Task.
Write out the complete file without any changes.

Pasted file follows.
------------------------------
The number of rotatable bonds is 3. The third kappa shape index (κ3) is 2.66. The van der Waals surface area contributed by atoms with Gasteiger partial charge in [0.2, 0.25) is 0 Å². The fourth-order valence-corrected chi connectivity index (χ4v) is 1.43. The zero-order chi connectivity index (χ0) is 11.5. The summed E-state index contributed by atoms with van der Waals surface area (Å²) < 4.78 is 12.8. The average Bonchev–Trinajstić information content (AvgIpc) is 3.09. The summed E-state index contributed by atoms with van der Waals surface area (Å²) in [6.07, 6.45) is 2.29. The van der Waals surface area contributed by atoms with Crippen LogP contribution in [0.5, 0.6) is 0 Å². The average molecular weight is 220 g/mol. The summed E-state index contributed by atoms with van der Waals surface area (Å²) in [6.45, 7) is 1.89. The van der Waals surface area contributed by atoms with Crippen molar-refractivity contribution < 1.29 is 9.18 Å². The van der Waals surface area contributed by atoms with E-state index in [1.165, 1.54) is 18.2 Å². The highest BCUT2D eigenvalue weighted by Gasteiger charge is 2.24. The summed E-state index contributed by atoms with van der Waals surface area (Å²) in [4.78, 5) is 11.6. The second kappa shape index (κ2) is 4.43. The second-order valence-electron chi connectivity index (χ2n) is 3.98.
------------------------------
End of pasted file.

The number of rotatable bonds is 3. The third kappa shape index (κ3) is 2.66. The van der Waals surface area contributed by atoms with Gasteiger partial charge in [0.2, 0.25) is 0 Å². The fourth-order valence-corrected chi connectivity index (χ4v) is 1.43. The zero-order chi connectivity index (χ0) is 11.5. The summed E-state index contributed by atoms with van der Waals surface area (Å²) < 4.78 is 12.8. The average Bonchev–Trinajstić information content (AvgIpc) is 3.09. The summed E-state index contributed by atoms with van der Waals surface area (Å²) in [6.07, 6.45) is 2.29. The van der Waals surface area contributed by atoms with Crippen LogP contribution in [0.5, 0.6) is 0 Å². The average molecular weight is 220 g/mol. The summed E-state index contributed by atoms with van der Waals surface area (Å²) in [6.45, 7) is 1.89. The van der Waals surface area contributed by atoms with Crippen molar-refractivity contribution < 1.29 is 9.18 Å². The van der Waals surface area contributed by atoms with E-state index in [1.165, 1.54) is 18.2 Å². The highest BCUT2D eigenvalue weighted by Gasteiger charge is 2.24. The summed E-state index contributed by atoms with van der Waals surface area (Å²) in [4.78, 5) is 11.6. The second kappa shape index (κ2) is 4.43. The second-order valence-electron chi connectivity index (χ2n) is 3.98.